Saturday, November 04, 2006
Moonis Ijlal's book covers
Had a nice little talk a few days ago with Moonis Ijlal, a young artist who's done some fine book covers for Rupa and Picador. Indian publishers haven’t always given cover designs the attention they deserve (though this appears to be changing now) and when Moonis did his first cover, for Inez Baranay's Neem Dreams, no one was quite prepared for how seriously he would take the assignment. He read the book in its entirety (itself something not many designers do; most are content with a brief along by the author’s inputs, if any), then set about creating a collage by scanning neem leaves, nails and even cigarette butts.
"One of the key elements of my design," he tells me, "was a milestone that simply had the number zero on it." When the author and the publisher asked him about it, he explained that it was his interpretation of the place where all journeys begin and end – a theme that’s alluded to in the book. "They were pleasantly surprised that I had actually put some thought into it!" he says.
One of Moonis's preferred styles is the use of mixed media – the strategic placement of many small images at different points on the book cover. This is on view in his design for Rahul Bhattacharya's Pundits from Pakistan (the images include a bowler down on his knees and appealing, an overloaded truck and sundry photographs from Pakistan) as well as for Pankaj Mishra's India in Mind and the 50 anniversary edition of A L Basham's The Wonder that was India (it was serendipitous that he was asked to work on this edition, for the book is one of his all-time favourites).
He also did the design for the Chetan Bhagat blockbuster Five Point Someone, with three cogs representing the principal characters (the three IIT loafers, including the narrator), a flower representing the young heroine and a single shoe her brother, a suicide. "Chetan never cared much for that stray shoe, he thought it was too oblique and pretentious" Moonis smiles, "but eventually I got my way."
He’s used to getting his way – when he works on a cover, he takes over the whole space, even deciding where and how the title should appear. His covers for Ramesh Menon's two-volume Mahabharata demonstrate this holistic treatment. Both covers feature small excerpts from the book's text, written in his own hand (this is another motif of his designs). "Since I read the whole book before preparing the design, I use little passages or sentences that I find particularly striking." On the cover of the first volume are featureless figures representing the Pandavas at the game of dice, the humiliated Draupadi, and Krishna standing in the foreground – identifiable mainly by his blue skin. The characters have short, cropped hair: "I wanted the contemporary look, because this is a great contemporary story," he explains.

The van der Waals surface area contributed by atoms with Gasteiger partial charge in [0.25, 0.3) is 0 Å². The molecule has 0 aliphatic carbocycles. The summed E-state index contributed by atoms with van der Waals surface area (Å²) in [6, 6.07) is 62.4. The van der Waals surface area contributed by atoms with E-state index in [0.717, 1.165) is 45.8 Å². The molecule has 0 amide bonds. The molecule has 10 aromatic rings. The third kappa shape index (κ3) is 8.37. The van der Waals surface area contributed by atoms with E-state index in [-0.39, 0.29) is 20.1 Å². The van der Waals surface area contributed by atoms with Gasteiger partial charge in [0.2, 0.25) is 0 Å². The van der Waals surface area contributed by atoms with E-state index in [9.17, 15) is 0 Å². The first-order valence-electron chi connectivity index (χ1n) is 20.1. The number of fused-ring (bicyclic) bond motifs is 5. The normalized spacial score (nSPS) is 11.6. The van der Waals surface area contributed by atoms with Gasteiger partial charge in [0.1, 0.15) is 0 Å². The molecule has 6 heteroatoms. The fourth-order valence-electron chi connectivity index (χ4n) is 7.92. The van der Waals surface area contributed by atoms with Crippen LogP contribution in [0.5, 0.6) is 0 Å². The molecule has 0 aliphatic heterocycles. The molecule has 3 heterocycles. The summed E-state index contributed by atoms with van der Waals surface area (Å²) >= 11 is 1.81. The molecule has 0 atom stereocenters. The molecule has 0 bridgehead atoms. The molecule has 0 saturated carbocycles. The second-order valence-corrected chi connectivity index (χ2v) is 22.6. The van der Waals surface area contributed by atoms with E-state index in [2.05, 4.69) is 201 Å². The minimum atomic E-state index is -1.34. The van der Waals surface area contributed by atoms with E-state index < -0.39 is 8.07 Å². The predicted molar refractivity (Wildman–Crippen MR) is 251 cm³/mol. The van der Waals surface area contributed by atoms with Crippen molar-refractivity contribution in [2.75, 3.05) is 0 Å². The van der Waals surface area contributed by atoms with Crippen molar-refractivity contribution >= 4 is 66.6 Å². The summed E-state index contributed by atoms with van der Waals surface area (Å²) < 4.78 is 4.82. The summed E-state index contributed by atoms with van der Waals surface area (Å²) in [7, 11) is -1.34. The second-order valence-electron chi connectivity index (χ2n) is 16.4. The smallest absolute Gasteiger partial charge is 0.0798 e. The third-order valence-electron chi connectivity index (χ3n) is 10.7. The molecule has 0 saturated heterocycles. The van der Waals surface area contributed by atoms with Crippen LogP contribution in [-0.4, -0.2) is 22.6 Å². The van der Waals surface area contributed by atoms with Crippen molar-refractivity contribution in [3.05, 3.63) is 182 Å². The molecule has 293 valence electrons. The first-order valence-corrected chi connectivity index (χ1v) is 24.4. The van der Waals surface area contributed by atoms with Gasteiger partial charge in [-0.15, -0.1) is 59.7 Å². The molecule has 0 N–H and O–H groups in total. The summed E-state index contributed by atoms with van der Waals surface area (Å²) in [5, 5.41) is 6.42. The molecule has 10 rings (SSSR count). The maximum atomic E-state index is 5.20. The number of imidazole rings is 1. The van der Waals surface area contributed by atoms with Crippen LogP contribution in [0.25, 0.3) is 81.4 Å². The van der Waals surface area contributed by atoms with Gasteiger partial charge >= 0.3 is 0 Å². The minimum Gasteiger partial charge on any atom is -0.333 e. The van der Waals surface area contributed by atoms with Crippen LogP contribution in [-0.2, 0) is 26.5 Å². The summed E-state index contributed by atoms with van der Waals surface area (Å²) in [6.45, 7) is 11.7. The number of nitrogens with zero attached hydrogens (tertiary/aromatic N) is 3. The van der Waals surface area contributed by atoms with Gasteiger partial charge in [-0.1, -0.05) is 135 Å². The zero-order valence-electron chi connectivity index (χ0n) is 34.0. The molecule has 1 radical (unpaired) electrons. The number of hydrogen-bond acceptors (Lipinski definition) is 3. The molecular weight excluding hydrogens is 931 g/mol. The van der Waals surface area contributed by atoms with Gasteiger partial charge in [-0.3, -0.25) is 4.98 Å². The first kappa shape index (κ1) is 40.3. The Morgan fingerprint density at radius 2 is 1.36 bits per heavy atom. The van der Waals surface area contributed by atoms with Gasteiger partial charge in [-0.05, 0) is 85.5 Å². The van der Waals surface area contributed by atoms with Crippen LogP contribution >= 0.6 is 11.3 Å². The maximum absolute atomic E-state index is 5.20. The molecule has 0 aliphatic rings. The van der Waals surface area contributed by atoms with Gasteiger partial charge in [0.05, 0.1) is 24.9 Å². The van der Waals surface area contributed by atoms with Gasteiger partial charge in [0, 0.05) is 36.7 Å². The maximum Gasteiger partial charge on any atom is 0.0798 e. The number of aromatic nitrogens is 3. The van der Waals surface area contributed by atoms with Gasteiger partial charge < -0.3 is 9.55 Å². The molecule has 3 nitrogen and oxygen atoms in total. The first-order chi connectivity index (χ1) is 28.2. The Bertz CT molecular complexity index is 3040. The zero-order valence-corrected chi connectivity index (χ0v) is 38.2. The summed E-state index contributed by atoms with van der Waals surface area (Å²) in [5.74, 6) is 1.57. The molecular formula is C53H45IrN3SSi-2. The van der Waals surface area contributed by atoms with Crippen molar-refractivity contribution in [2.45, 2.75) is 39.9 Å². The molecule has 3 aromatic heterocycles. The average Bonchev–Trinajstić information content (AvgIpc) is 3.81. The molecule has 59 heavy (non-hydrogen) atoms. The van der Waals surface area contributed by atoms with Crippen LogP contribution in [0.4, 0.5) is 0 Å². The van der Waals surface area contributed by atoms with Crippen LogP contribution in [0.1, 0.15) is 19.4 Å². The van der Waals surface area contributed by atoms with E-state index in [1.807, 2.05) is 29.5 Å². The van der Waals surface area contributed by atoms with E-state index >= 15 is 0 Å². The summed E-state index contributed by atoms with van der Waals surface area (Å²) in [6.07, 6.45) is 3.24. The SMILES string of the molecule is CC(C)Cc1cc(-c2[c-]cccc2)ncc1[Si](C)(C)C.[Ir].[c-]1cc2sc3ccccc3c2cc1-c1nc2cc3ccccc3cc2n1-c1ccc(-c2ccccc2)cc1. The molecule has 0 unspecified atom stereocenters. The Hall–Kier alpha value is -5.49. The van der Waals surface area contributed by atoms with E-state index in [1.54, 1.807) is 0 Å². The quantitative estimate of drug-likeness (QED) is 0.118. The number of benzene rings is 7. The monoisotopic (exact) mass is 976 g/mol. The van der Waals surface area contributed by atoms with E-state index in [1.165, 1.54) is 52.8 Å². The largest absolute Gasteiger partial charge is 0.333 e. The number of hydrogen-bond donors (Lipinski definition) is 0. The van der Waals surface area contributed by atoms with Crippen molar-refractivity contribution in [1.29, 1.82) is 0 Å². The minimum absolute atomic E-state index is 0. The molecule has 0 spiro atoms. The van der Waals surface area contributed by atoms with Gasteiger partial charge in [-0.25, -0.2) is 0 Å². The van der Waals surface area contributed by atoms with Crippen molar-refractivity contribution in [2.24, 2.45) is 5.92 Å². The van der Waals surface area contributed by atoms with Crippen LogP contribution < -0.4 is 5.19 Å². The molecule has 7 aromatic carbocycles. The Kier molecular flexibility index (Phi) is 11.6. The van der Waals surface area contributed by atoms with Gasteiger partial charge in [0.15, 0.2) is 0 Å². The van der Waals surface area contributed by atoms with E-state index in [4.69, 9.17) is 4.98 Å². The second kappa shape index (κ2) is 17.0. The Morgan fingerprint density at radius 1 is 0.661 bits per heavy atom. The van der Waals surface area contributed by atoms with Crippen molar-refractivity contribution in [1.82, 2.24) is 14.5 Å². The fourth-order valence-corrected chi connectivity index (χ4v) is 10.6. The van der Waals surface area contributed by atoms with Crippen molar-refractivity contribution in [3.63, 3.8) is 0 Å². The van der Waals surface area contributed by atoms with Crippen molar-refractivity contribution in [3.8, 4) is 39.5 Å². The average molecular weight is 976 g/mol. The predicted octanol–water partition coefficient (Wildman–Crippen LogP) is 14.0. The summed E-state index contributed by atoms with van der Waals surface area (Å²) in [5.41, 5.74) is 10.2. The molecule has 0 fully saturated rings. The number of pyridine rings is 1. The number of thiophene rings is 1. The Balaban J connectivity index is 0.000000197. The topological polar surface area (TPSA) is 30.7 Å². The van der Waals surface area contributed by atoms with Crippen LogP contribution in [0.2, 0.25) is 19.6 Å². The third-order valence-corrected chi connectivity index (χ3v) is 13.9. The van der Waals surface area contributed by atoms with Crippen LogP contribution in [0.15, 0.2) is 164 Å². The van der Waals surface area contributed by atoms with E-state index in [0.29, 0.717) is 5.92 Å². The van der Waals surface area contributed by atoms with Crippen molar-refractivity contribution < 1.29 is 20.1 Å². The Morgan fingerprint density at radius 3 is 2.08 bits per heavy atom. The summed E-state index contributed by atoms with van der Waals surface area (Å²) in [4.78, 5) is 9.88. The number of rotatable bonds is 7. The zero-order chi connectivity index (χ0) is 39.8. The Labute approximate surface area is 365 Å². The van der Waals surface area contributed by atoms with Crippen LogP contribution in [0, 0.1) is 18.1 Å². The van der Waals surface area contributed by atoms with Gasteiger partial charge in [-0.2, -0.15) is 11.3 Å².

The second volume, which deals mainly with the terrible Kurukshetra war, has an aptly stygian look – a flock of ravens seen against a darkening sky – with just one bright spot, a white lotus that, he says, “represents the Bhagwad Gita, the sole light of hope in this dark tale". Another striking aspect of the design is the way the word "Mahabharata" is written on the back covers – in both the Hindi and the Urdu scripts, one word entwined with (and seeming to reach out to) the other. "The publishers weren't too sure about including the Urdu version," Moonis says, "but I pointed out that this is a universal story that belongs to everyone, not just to Hindus. It’s a great human tale that can unite people of completely different backgrounds."
Notwithstanding the care he puts into his designs, he’s quick to say that the most important thing is that the cover should be appealing. "I don't mind much if the casual reader doesn't notice all the little elements I've included in the design, or think too hard about their significance" he says, "as long as the overall effect is pleasing."
P.S. Incidentally, Bena Sareen, the group art director for Penguin Books India (one of the few publishers to have a full-fledged in-house design team), says the design lines between literary and genre fiction have become blurred. "Even highbrow literary works are being marketed as accessible," she says. It's no longer necessary for a work by, say Saul Bellow, to look more austere than a book by a genre writer. On that note, two stories from the Guardian about Penguin’s “designer books”, commissioned to celebrate the 60 anniversary of Penguin Classics. Five leading designers were asked to choose a favourite book from the backlist and to design it as they wanted. See what they did and what they have to say about it: Cover Versions and Cover Stories.